How do you say Part II in Swahili?
So I got eight hours of zzzzz’s the first night in Africa (sleep meds were my friend), and it was a new day on the continent. I woke up on Sunday and fell in love. Hard. With. Segera. And. Its. People.
We stayed in a hotel in Nanyuki, a 45-minute bus ride from the community we served. We drove in and out every day in open-air buses and just feasted on the raw, unmanipulated beauty of Creation: zebras, camels, cattle, goats, impalas, gazelles, monkeys, and the daily lion sighting (which was usually not a lion at all – though we did see about five over the course of the whole trip) set in the never-ending bush with massive Mount Kenya monopolizing the horizon.
I am not outdoors girl, by any stretch, but I have peeked through the blinds a couple of mornings this week to check out His brushstrokes at dawn. And I’ve been hungry just to be outside, not wanting to miss His presence in what I would usually deem “ordinary.” He is crazy creative and imaginative.
We attended church services (at Faith Chapel and an open-air service in a small village).
During the open air event in the village of San Maria, I amassed a group of little people. They were quiet and respectful during the service, but as we made eye contact they would make their way over to stand with me, to hold my hand or arm. I so vividly remember the feel of having my arms around the five of them, their little bodies warm against my legs, as a cool wind blew and songs of praise were belted out. One of many fave memories.
After the service, I was swept into the mix of many of the tribal ladies of the village who did not speak English. They wanted their pictures taken (they all loved seeing themselves in the display screens of our digital cameras) and then they wanted me in the pictures. After a few photos, one of the ladies grabbed my hand and began to lead me away from the group – away from our group as well. Honestly, I was a little apprehensive, but I followed.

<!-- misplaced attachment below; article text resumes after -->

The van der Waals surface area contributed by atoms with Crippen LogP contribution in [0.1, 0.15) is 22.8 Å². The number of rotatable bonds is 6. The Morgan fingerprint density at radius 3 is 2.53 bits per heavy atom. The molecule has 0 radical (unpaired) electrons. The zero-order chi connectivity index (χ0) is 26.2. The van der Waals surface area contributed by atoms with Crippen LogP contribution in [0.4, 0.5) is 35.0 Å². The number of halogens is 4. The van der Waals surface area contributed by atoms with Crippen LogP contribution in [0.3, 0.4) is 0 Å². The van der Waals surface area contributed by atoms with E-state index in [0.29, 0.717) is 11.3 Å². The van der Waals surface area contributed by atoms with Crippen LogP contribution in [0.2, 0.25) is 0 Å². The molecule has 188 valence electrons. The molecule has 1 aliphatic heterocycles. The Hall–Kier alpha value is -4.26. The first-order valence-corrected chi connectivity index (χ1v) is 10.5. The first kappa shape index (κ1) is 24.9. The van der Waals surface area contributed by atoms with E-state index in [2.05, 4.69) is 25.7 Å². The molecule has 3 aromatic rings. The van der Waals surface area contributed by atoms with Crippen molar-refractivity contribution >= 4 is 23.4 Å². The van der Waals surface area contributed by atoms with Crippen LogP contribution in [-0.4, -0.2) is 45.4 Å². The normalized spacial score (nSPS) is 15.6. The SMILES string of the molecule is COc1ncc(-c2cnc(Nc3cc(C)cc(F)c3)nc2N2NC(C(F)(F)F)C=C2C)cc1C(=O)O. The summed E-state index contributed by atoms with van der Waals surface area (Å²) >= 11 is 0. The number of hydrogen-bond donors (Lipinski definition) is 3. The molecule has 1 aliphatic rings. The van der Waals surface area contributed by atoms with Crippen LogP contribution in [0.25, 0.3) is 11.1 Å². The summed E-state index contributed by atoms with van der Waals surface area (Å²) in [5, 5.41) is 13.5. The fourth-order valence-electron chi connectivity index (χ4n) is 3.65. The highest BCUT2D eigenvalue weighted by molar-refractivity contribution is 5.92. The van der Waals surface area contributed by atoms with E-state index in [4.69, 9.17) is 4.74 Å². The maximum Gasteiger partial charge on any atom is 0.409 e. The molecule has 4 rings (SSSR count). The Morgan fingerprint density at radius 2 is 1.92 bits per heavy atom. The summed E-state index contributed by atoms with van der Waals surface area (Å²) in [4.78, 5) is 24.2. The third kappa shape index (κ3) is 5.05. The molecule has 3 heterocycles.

She led me into her hut, and that was the most afraid I was during the whole trip. Because it was pitch black dark inside. I had to lean over to enter, and I could not see anything. I was alone and we could not understand each other. There were other people inside – which made me more uncomfortable but I quickly determined they were children. The smell was the thick, heavy smell of a fire, and I wondered if I might step in it. My hostess was so gracious and sweet and realized my fumbling. She rattled off something in her native tongue and a small child scampered to pull what looked like a feed sack out of a hole in the wall to allow sunshine to pour in. She wanted me to be her guest; she wanted to show me her home.
In their culture, the women construct the homes out of sticks, mud, and animal waste. They walk great distances to collect wood, and it takes about a month to build. A hut may last about a year and a half before it will begin to collapse in on itself. As you can imagine, when it rains outside; it also rains inside.
After some time with Jennifer (it tripped me out that many of them have such common English names – but Kenya was a British colony which is why most Kenyans speak English in addition to Swahili), another guy from our team and a local guy entered the hut. The local fella began to translate for us, and Jennifer wanted us to ask questions about her home, to take pictures of her home, and to show us different items in her home. Communication was quite awkward, but she was so proud to have us. In fact, she had us taking picture after picture with various household objects as we began to hear the team calling all back to the bus. Pictures with the milk gourd. Pictures with the beaded stick. Me with the milk gourd. Mike with the milk gourd. Jennifer and Mike with the milk gourd. You get the idea. It was way cute and funny and strange in the end.
A day of worship on the far side of the world. Definitely something to write home about… Thank you for indulging me, and Tuoanane kesho (See ya tomorrow in Swahili)…